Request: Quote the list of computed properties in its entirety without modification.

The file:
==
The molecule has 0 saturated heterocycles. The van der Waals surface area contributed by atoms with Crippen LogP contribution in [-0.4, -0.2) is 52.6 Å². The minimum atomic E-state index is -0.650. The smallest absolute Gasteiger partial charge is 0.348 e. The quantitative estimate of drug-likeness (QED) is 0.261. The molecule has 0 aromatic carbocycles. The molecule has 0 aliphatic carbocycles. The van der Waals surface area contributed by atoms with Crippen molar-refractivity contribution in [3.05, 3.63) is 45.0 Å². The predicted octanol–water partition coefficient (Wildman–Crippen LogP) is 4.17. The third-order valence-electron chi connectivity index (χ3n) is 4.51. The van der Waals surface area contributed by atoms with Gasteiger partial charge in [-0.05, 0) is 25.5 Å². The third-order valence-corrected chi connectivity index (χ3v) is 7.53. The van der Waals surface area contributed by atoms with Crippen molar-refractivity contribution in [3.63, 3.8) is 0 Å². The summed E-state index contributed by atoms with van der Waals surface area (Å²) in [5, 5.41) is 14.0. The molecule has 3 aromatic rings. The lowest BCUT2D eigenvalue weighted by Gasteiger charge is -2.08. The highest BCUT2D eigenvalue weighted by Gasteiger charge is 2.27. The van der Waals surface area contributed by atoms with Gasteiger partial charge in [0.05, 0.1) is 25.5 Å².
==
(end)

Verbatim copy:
The molecule has 0 saturated heterocycles. The van der Waals surface area contributed by atoms with Crippen LogP contribution in [-0.4, -0.2) is 52.6 Å². The minimum atomic E-state index is -0.650. The smallest absolute Gasteiger partial charge is 0.348 e. The quantitative estimate of drug-likeness (QED) is 0.261. The molecule has 0 aromatic carbocycles. The molecule has 0 aliphatic carbocycles. The van der Waals surface area contributed by atoms with Crippen molar-refractivity contribution in [3.05, 3.63) is 45.0 Å². The predicted octanol–water partition coefficient (Wildman–Crippen LogP) is 4.17. The third-order valence-electron chi connectivity index (χ3n) is 4.51. The van der Waals surface area contributed by atoms with Gasteiger partial charge in [-0.05, 0) is 25.5 Å². The third-order valence-corrected chi connectivity index (χ3v) is 7.53. The van der Waals surface area contributed by atoms with Crippen molar-refractivity contribution in [3.63, 3.8) is 0 Å². The summed E-state index contributed by atoms with van der Waals surface area (Å²) in [5, 5.41) is 14.0. The molecule has 3 aromatic rings. The lowest BCUT2D eigenvalue weighted by Gasteiger charge is -2.08. The highest BCUT2D eigenvalue weighted by Gasteiger charge is 2.27. The van der Waals surface area contributed by atoms with Gasteiger partial charge in [0.05, 0.1) is 25.5 Å².